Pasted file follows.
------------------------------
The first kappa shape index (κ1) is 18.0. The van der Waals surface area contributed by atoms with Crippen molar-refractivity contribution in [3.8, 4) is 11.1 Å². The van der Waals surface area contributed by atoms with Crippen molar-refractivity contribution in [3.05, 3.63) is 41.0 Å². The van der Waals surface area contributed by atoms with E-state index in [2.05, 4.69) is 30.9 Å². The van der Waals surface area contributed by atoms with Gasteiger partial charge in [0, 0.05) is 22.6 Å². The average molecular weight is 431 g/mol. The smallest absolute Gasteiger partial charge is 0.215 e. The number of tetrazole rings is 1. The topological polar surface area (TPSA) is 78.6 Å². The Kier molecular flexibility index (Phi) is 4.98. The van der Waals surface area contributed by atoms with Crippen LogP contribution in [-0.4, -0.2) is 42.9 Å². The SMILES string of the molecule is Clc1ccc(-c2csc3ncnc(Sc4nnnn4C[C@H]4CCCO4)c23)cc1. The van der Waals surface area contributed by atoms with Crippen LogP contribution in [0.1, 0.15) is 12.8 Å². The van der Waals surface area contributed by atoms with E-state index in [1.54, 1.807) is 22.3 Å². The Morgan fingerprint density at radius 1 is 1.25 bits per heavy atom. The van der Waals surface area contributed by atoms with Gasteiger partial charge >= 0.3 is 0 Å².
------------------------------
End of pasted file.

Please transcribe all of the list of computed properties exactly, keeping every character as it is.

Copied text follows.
The first kappa shape index (κ1) is 18.0. The van der Waals surface area contributed by atoms with Crippen molar-refractivity contribution in [3.8, 4) is 11.1 Å². The van der Waals surface area contributed by atoms with Crippen molar-refractivity contribution in [3.05, 3.63) is 41.0 Å². The van der Waals surface area contributed by atoms with E-state index in [2.05, 4.69) is 30.9 Å². The van der Waals surface area contributed by atoms with Gasteiger partial charge in [0, 0.05) is 22.6 Å². The average molecular weight is 431 g/mol. The smallest absolute Gasteiger partial charge is 0.215 e. The number of tetrazole rings is 1. The topological polar surface area (TPSA) is 78.6 Å². The Kier molecular flexibility index (Phi) is 4.98. The van der Waals surface area contributed by atoms with Crippen LogP contribution in [-0.4, -0.2) is 42.9 Å². The SMILES string of the molecule is Clc1ccc(-c2csc3ncnc(Sc4nnnn4C[C@H]4CCCO4)c23)cc1. The van der Waals surface area contributed by atoms with Crippen LogP contribution in [0.1, 0.15) is 12.8 Å². The van der Waals surface area contributed by atoms with E-state index in [1.54, 1.807) is 22.3 Å². The Morgan fingerprint density at radius 1 is 1.25 bits per heavy atom. The van der Waals surface area contributed by atoms with Gasteiger partial charge >= 0.3 is 0 Å².